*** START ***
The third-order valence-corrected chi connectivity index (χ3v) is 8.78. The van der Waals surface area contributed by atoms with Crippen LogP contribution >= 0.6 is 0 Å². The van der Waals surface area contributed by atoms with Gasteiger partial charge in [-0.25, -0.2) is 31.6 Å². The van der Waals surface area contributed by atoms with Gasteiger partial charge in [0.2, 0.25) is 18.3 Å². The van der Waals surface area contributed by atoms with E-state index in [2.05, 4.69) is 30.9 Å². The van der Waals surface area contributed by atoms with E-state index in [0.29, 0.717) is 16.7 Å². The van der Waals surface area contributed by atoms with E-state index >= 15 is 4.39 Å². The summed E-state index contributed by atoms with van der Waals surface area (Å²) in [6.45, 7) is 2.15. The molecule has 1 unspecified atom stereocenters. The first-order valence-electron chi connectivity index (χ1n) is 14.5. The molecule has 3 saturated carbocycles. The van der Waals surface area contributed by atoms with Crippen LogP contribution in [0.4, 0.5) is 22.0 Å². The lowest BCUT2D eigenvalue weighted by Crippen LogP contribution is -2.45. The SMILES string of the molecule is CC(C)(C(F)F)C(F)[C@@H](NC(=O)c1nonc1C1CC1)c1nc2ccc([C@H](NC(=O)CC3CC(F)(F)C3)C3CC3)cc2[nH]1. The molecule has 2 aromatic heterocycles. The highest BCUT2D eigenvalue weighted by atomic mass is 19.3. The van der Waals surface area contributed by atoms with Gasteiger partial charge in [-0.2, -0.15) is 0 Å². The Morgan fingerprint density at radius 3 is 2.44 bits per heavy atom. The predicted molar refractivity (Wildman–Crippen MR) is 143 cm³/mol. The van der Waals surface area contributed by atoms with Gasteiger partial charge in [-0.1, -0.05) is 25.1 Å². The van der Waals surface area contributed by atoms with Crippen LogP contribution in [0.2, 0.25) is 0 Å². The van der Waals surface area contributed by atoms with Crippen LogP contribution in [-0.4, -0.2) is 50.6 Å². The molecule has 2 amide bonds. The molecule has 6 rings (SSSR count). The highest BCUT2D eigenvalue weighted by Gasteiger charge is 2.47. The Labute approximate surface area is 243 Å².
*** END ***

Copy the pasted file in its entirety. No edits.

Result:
The third-order valence-corrected chi connectivity index (χ3v) is 8.78. The van der Waals surface area contributed by atoms with Crippen LogP contribution >= 0.6 is 0 Å². The van der Waals surface area contributed by atoms with Gasteiger partial charge in [-0.25, -0.2) is 31.6 Å². The van der Waals surface area contributed by atoms with Gasteiger partial charge in [0.2, 0.25) is 18.3 Å². The van der Waals surface area contributed by atoms with E-state index in [2.05, 4.69) is 30.9 Å². The van der Waals surface area contributed by atoms with E-state index in [0.29, 0.717) is 16.7 Å². The van der Waals surface area contributed by atoms with E-state index >= 15 is 4.39 Å². The summed E-state index contributed by atoms with van der Waals surface area (Å²) in [6.45, 7) is 2.15. The molecule has 1 unspecified atom stereocenters. The first-order valence-electron chi connectivity index (χ1n) is 14.5. The molecule has 3 saturated carbocycles. The van der Waals surface area contributed by atoms with Crippen LogP contribution in [0.4, 0.5) is 22.0 Å². The lowest BCUT2D eigenvalue weighted by Crippen LogP contribution is -2.45. The SMILES string of the molecule is CC(C)(C(F)F)C(F)[C@@H](NC(=O)c1nonc1C1CC1)c1nc2ccc([C@H](NC(=O)CC3CC(F)(F)C3)C3CC3)cc2[nH]1. The molecule has 2 aromatic heterocycles. The highest BCUT2D eigenvalue weighted by atomic mass is 19.3. The van der Waals surface area contributed by atoms with Gasteiger partial charge in [-0.2, -0.15) is 0 Å². The Morgan fingerprint density at radius 3 is 2.44 bits per heavy atom. The predicted molar refractivity (Wildman–Crippen MR) is 143 cm³/mol. The van der Waals surface area contributed by atoms with Gasteiger partial charge in [-0.1, -0.05) is 25.1 Å². The van der Waals surface area contributed by atoms with Crippen LogP contribution in [0.2, 0.25) is 0 Å². The van der Waals surface area contributed by atoms with Crippen LogP contribution in [-0.4, -0.2) is 50.6 Å². The molecule has 2 amide bonds. The molecule has 6 rings (SSSR count). The highest BCUT2D eigenvalue weighted by Gasteiger charge is 2.47. The Labute approximate surface area is 243 Å².